Terrorism as a daily reality, according to the Hungarian regime, was forcing Hungary and Europe to reconsider its anti-terrorist strategy and immigration, and more. “I think the United States could serve as an example here, including its anti-terror laws,” said Rogan. Rogan’s suggestion was met with enthusiasm from the right-wing party Jobbik, the third-largest party in parliament. The neo-fascists have been conducting a campaign of hate propaganda against foreigners for years.
In the Czech Republic, the utterly discredited and unscrupulous political elite is using the attacks in Paris to conduct a disgusting campaign against Muslims. State President Milos Zeman declared publicly that immigrants have a “genetic dependency” that they could not deny. Muslims had only themselves to blame for having to live in ghettos in Europe’s major cities, Zeman claimed.
Zeman is already well known for his anti-Islamic comments. In 2011, he told a conference that Islam was “the anti-civilisation that stretches from North Africa to Indonesia, the enemy of NATO,” and that these countries, populated by around 2 billion people, were “financed partly by drugs, partly by oil.” He told a news magazine in the same year that the idea that there was a moderate Islam was just as wrong as the claim that there were moderate Nazis.
Zeman and other leading politicians have incited the dregs of society with their tirades. A crowd numbering about 600 participated in an anti-Islam demonstration two weeks ago. In front of Prague Castle, the main residence of the Czech president in the capital, they chanted racist slogans and held up placards stating, “Wake up, Europe” and “Stop Islam.” The group “No Islam in the Czech Republic” intends to collaborate with the German Pegida movement in Dresden, 150 kilometres away.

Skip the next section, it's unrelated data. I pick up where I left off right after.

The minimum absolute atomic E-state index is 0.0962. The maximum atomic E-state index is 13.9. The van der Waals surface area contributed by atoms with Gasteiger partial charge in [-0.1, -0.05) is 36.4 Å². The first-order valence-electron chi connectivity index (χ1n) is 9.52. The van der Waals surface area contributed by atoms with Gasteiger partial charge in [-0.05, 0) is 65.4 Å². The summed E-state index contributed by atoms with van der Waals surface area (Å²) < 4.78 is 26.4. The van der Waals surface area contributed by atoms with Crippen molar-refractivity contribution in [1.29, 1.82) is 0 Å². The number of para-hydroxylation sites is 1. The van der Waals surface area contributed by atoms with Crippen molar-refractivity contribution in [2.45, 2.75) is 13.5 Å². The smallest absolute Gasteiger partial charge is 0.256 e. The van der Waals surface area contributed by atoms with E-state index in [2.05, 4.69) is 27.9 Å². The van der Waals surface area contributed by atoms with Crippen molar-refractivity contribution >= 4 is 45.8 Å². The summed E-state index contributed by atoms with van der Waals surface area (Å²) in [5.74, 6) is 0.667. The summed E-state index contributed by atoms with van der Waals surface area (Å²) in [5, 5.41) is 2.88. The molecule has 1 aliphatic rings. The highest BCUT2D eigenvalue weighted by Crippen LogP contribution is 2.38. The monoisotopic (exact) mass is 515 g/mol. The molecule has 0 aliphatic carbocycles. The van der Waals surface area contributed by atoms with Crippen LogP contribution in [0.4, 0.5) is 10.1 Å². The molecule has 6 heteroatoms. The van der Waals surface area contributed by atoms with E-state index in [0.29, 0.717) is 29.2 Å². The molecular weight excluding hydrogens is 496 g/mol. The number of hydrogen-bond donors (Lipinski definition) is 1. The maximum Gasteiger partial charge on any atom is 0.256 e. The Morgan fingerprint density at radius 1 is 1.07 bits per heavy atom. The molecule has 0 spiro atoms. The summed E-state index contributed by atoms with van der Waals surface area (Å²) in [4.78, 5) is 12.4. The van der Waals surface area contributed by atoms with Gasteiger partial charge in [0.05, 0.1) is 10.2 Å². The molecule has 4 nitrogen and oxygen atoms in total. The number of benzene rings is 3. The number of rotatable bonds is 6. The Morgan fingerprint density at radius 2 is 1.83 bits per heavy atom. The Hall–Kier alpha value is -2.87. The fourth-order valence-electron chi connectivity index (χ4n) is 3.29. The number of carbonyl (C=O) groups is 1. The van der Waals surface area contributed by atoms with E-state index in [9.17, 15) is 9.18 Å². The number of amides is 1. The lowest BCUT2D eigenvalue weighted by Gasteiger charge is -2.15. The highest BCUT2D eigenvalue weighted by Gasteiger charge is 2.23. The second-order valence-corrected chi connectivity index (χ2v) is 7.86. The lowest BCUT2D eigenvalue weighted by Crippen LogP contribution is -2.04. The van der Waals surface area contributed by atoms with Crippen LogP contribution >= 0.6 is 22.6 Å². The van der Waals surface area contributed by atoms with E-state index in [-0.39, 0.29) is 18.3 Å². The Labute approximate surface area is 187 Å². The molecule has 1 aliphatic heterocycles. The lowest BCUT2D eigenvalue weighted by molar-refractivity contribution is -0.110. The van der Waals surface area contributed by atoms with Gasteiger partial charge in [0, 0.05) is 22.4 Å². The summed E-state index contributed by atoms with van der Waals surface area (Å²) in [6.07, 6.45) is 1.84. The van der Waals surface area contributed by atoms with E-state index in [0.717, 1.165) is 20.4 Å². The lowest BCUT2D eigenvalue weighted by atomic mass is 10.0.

The attacks on immigrants, which go hand in hand with restrictions on democratic rights and the adoption of police state measures, are directed against the entire population. The unstable governments in Eastern Europe fear that repeated protests could turn into a mass movement in the face of worsening economic conditions.
The recently announced removal of the link between the Swiss franc and the euro threw thousands of families into poverty in Southern and Eastern Europe. The free floating of the franc will result in a sharp rise in mortgage costs. The exchange rate of the franc rose massively overnight, thereby increasing repayment rates by 20 percent. In Hungary, Poland, France, Greece, Croatia and Serbia, the majority of mortgages are denominated in foreign currencies, particularly Swiss francs.
In Poland, central bank governor Marek Belka has already announced extraordinary measures. According to the Polish financial supervisory authority, outstanding loans in Poland amounted to €31 billion.
In Croatia, the government announced it would peg the exchange rate of its currency, the Kuna, with the franc for a year. Prime Minister Zoran Milanovic announced his plan earlier this week to fix the Swiss franc exchange rate at 6.39 kuna. The official exchange rate is more than 7.60. Since the free floating of the franc, the kuna has been devalued by 18 percent. While there are strong doubts among analysts that this measure will be effective, it is definitely politically motivated. After the governing Social Democrats suffered a painful loss in the presidential elections, “Milanovic is considering the forcible transformation of the franc loans into kuna so as to win back the allegiance of supporters,” opined the Frankfurter Allgemeine Zeitung.
Hungary was thrown into a similar crisis in 2008-2009. There, around 90 percent of loans were denominated in francs. “The credit rating for Hungary exploded, many of those affected could no longer service their debts, losing their houses and apartments,” Die Welt reported.